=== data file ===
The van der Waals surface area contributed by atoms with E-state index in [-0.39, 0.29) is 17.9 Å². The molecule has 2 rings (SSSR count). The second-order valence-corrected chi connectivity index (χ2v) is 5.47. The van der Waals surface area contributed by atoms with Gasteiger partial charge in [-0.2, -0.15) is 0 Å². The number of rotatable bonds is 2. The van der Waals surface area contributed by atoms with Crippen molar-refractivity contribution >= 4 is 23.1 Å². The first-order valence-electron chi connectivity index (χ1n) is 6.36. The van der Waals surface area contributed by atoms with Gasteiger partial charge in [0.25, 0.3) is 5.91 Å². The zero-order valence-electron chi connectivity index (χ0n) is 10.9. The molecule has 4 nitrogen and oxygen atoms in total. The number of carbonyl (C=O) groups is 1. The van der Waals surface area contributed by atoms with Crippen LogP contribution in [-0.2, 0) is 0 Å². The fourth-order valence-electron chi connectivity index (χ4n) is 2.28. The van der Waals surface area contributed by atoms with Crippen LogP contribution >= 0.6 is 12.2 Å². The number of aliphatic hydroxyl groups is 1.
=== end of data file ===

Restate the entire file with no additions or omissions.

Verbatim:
The van der Waals surface area contributed by atoms with E-state index in [-0.39, 0.29) is 17.9 Å². The molecule has 2 rings (SSSR count). The second-order valence-corrected chi connectivity index (χ2v) is 5.47. The van der Waals surface area contributed by atoms with Gasteiger partial charge in [-0.2, -0.15) is 0 Å². The number of rotatable bonds is 2. The van der Waals surface area contributed by atoms with Crippen molar-refractivity contribution >= 4 is 23.1 Å². The first-order valence-electron chi connectivity index (χ1n) is 6.36. The van der Waals surface area contributed by atoms with Gasteiger partial charge in [0.25, 0.3) is 5.91 Å². The zero-order valence-electron chi connectivity index (χ0n) is 10.9. The molecule has 4 nitrogen and oxygen atoms in total. The number of carbonyl (C=O) groups is 1. The van der Waals surface area contributed by atoms with Crippen LogP contribution in [-0.2, 0) is 0 Å². The fourth-order valence-electron chi connectivity index (χ4n) is 2.28. The van der Waals surface area contributed by atoms with Crippen LogP contribution >= 0.6 is 12.2 Å². The number of aliphatic hydroxyl groups is 1.